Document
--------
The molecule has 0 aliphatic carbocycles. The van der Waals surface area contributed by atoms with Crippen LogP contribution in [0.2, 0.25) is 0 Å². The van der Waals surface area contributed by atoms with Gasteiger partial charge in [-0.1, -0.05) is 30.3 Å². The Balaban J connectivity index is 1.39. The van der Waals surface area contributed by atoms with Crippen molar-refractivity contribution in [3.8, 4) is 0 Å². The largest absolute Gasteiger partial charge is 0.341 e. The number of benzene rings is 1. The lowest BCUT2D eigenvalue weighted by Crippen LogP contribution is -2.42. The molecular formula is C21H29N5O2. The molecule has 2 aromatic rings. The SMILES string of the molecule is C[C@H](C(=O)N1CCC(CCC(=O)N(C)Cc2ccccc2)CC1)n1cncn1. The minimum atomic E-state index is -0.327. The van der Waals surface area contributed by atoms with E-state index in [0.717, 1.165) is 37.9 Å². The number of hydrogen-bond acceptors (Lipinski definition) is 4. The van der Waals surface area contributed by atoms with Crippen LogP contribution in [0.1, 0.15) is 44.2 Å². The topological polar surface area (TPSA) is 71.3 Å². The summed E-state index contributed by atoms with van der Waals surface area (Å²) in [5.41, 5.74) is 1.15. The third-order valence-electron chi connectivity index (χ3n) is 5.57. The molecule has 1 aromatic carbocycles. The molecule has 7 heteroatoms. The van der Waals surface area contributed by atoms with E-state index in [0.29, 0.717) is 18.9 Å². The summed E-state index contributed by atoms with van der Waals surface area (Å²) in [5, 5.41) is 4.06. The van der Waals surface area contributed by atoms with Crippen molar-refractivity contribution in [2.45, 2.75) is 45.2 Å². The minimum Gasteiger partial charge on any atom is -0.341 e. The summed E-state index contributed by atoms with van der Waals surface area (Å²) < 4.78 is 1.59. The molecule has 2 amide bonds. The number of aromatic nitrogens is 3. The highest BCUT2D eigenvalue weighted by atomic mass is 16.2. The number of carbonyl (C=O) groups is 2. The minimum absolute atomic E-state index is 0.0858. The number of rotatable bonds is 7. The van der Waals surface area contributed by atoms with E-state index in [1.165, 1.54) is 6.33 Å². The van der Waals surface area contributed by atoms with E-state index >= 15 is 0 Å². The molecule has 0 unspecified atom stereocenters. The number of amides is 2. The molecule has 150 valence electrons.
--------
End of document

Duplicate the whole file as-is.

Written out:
The molecule has 0 aliphatic carbocycles. The van der Waals surface area contributed by atoms with Crippen LogP contribution in [0.2, 0.25) is 0 Å². The van der Waals surface area contributed by atoms with Gasteiger partial charge in [-0.1, -0.05) is 30.3 Å². The Balaban J connectivity index is 1.39. The van der Waals surface area contributed by atoms with Crippen molar-refractivity contribution in [3.8, 4) is 0 Å². The largest absolute Gasteiger partial charge is 0.341 e. The number of benzene rings is 1. The lowest BCUT2D eigenvalue weighted by Crippen LogP contribution is -2.42. The molecular formula is C21H29N5O2. The molecule has 2 aromatic rings. The SMILES string of the molecule is C[C@H](C(=O)N1CCC(CCC(=O)N(C)Cc2ccccc2)CC1)n1cncn1. The minimum atomic E-state index is -0.327. The van der Waals surface area contributed by atoms with E-state index in [0.717, 1.165) is 37.9 Å². The number of hydrogen-bond acceptors (Lipinski definition) is 4. The van der Waals surface area contributed by atoms with Crippen LogP contribution in [0.1, 0.15) is 44.2 Å². The topological polar surface area (TPSA) is 71.3 Å². The summed E-state index contributed by atoms with van der Waals surface area (Å²) in [5.41, 5.74) is 1.15. The third-order valence-electron chi connectivity index (χ3n) is 5.57. The molecule has 1 aromatic carbocycles. The molecule has 7 heteroatoms. The van der Waals surface area contributed by atoms with E-state index in [0.29, 0.717) is 18.9 Å². The summed E-state index contributed by atoms with van der Waals surface area (Å²) in [5, 5.41) is 4.06. The van der Waals surface area contributed by atoms with Crippen molar-refractivity contribution in [2.45, 2.75) is 45.2 Å². The minimum Gasteiger partial charge on any atom is -0.341 e. The summed E-state index contributed by atoms with van der Waals surface area (Å²) < 4.78 is 1.59. The molecule has 2 amide bonds. The number of aromatic nitrogens is 3. The highest BCUT2D eigenvalue weighted by atomic mass is 16.2. The number of carbonyl (C=O) groups is 2. The minimum absolute atomic E-state index is 0.0858. The number of rotatable bonds is 7. The van der Waals surface area contributed by atoms with E-state index in [1.165, 1.54) is 6.33 Å². The van der Waals surface area contributed by atoms with E-state index >= 15 is 0 Å². The molecule has 0 unspecified atom stereocenters. The number of amides is 2. The molecule has 150 valence electrons.